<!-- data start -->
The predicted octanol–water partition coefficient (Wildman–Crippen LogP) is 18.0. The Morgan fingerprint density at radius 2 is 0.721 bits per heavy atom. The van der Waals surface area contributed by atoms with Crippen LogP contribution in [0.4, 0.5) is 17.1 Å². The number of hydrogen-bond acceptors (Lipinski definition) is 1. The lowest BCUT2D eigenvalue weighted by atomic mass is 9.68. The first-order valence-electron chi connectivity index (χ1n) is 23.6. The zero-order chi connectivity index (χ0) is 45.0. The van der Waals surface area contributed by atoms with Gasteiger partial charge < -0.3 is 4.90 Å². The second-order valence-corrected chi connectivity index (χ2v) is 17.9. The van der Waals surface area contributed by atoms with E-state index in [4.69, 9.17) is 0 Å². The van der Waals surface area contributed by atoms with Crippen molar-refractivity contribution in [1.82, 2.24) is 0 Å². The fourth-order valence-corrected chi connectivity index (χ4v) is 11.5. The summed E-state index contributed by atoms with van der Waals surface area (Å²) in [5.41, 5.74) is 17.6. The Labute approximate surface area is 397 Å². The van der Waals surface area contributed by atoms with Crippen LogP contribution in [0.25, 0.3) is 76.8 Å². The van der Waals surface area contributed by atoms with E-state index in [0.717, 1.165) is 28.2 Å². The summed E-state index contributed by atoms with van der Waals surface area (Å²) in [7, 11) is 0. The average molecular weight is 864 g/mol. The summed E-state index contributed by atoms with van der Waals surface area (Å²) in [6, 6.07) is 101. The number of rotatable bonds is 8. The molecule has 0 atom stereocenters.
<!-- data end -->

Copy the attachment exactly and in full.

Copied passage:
The predicted octanol–water partition coefficient (Wildman–Crippen LogP) is 18.0. The Morgan fingerprint density at radius 2 is 0.721 bits per heavy atom. The van der Waals surface area contributed by atoms with Crippen LogP contribution in [0.4, 0.5) is 17.1 Å². The number of hydrogen-bond acceptors (Lipinski definition) is 1. The lowest BCUT2D eigenvalue weighted by atomic mass is 9.68. The first-order valence-electron chi connectivity index (χ1n) is 23.6. The zero-order chi connectivity index (χ0) is 45.0. The van der Waals surface area contributed by atoms with Gasteiger partial charge < -0.3 is 4.90 Å². The second-order valence-corrected chi connectivity index (χ2v) is 17.9. The van der Waals surface area contributed by atoms with E-state index in [4.69, 9.17) is 0 Å². The van der Waals surface area contributed by atoms with Crippen molar-refractivity contribution in [1.82, 2.24) is 0 Å². The fourth-order valence-corrected chi connectivity index (χ4v) is 11.5. The summed E-state index contributed by atoms with van der Waals surface area (Å²) in [5.41, 5.74) is 17.6. The Labute approximate surface area is 397 Å². The van der Waals surface area contributed by atoms with Crippen LogP contribution in [0.25, 0.3) is 76.8 Å². The van der Waals surface area contributed by atoms with E-state index in [0.717, 1.165) is 28.2 Å². The summed E-state index contributed by atoms with van der Waals surface area (Å²) in [7, 11) is 0. The average molecular weight is 864 g/mol. The summed E-state index contributed by atoms with van der Waals surface area (Å²) in [6, 6.07) is 101. The number of rotatable bonds is 8. The molecule has 0 atom stereocenters.